- Contains NGF, along with chlorella, chaga, ashwagandha, and ashitaba
- The lion’s mane mushroom, in particular, has drawn the attention of researchers for its notable nerve-regenerative properties.
Lion’s mane mushrooms are increasingly studied for their neuroprotective effects. Two novel classes of Nerve Growth Factors (NGFs) — molecules stimulating the differentiation and re-myelination of neurons — have been discovered in this mushroom so far
NGFs can be applied to the treatment of neurodegenerative diseases such as Alzheimer’s disease, but can also be used to improve cognition and mental performance.
Studies have shown that Ngf affects cholinergic neurons and acetylcholinelystyrase
In a study of 30 females over the age of 40 who have similar physical characteristics and lifestyle habits, the women who took lion’s mane everyday for 4 weeks saw a significant improvement with their menopausal symptoms, were less depressed and less anxious, and has fewer indefinite complaints (these are associated with symptoms such as cognitive dysfunction, thinning of hair, gallbladder, vaginal, lower back pain, irritation, anxiety, etc.)
Recently, mice were injected with neurotoxic peptides in an experiment to assess the effects of lion’s mane on the type of amyloid plaque formation seen in Alzheimer’s patients. The mice were then challenged in a standard “Y” maze, designed for testing memory. Mice fed with a normal diet were compared to those supplemented with lion’s mane mushrooms. As the peptide-induced plaque developed, the mice lost the ability to memorize the maze. When these memory-impaired mice were fed a diet containing 5 percent dried lion’s mane mushrooms for 23 days, the mice performed significantly better in the Y maze test. Interestingly, the mice regained another cognitive capacity, something comparable to curiosity, as measured by greater time spent exploring novel objects compared to familiar ones.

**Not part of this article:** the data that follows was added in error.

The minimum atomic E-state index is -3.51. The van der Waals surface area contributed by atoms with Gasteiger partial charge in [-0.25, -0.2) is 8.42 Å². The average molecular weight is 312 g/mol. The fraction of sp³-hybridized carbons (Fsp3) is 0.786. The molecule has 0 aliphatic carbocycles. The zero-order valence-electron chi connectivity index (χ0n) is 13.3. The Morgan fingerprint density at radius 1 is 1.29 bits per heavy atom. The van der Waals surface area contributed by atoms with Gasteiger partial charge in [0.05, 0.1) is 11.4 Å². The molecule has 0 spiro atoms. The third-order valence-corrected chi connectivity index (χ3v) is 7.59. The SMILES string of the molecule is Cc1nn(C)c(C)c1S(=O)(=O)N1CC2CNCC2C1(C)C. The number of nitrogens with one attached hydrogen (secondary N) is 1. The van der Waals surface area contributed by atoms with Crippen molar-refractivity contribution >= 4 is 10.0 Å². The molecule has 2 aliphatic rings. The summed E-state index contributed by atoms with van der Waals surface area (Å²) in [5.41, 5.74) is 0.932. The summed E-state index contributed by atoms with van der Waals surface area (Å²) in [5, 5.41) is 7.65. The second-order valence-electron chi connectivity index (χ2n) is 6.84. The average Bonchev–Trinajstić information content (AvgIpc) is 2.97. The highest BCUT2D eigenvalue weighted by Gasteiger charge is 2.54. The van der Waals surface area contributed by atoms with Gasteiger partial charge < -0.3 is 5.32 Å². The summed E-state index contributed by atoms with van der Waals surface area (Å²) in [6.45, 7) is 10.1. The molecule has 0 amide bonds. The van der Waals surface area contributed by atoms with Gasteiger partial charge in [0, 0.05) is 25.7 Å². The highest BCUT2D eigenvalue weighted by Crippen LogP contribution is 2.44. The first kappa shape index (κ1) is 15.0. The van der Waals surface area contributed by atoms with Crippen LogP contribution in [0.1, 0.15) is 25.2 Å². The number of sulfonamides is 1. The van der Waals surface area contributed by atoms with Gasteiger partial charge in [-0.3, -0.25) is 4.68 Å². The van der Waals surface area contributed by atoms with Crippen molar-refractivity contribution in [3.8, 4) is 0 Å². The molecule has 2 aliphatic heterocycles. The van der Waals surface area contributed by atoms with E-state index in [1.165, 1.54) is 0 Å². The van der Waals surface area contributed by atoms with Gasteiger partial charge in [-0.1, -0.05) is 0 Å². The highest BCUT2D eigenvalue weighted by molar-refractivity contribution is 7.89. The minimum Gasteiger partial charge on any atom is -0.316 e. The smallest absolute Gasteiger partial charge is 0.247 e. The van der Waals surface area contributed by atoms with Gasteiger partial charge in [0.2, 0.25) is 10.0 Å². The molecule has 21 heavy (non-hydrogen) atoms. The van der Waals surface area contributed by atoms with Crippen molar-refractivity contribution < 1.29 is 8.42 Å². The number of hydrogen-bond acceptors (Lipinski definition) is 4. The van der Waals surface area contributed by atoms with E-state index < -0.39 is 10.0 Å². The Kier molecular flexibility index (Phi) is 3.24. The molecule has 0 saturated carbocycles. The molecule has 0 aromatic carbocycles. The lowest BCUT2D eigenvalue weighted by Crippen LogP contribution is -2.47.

The reduction of beta amyloid plaques in the brains of mushroom-fed mice vs. the mice not fed any mushrooms was remarkable. The formation of amyloid plaques is what many researchers believe is a primary morphological biomarker associated with Alzheimer’s. Plaques linked to beta amyloid peptide inflame brain tissue, interfere with healthy neuron transmission, and are indicated in nerve degeneration.
The influence of lion’s mane influence on neurological functions may also have other added benefits — making you feel good. In another small clinical study (n=30), post-menopausal women who consumed lion’s mane baked into cookies vs. those without showed less anxiety and depression yet improved in their ability to concentrate (Nagano et al., 2010).
Lions mane has also been found to facilitate and accelerate functional recovery after peripheral nerve injury. Peripheral nerves may be subjected to crush injuries in a vari- ety of circumstances, including motor vehicle accidents, frac- tures, dislocations and natural disasters such as earthquakes.
These effects are due to the beta glucan polysaccharides, or complex
sugars, along with fatty acids and polypeptides. A study conducted by Shizoka University
Japan showed that Lion’s Mane stimulates Nerve Growth Factor. A lack
of Nerve Growth Factor is what contributes to such conditions as
Alzheimer’s Disease. Unfortunately, Nerve Growth Factor is something
that diminishes and it can be difficult to replenish because it is too
large and significant to pass through the membrane that protects it.
The study conducted at Shizoka showed that Lion’s Mane can replenish
Nerve Growth Factor, therefore reducing the effects that dementia can
have on a person’s life. This significantly improves the quality of
Scientific research has shown that there are no known side effects,
which may have something to do with the fact that Lion’s Mane is
completely natural and edible. Throughout recorded history, there have
not been any side effects recorded. If there have been any, they have
not been significant enough to mention.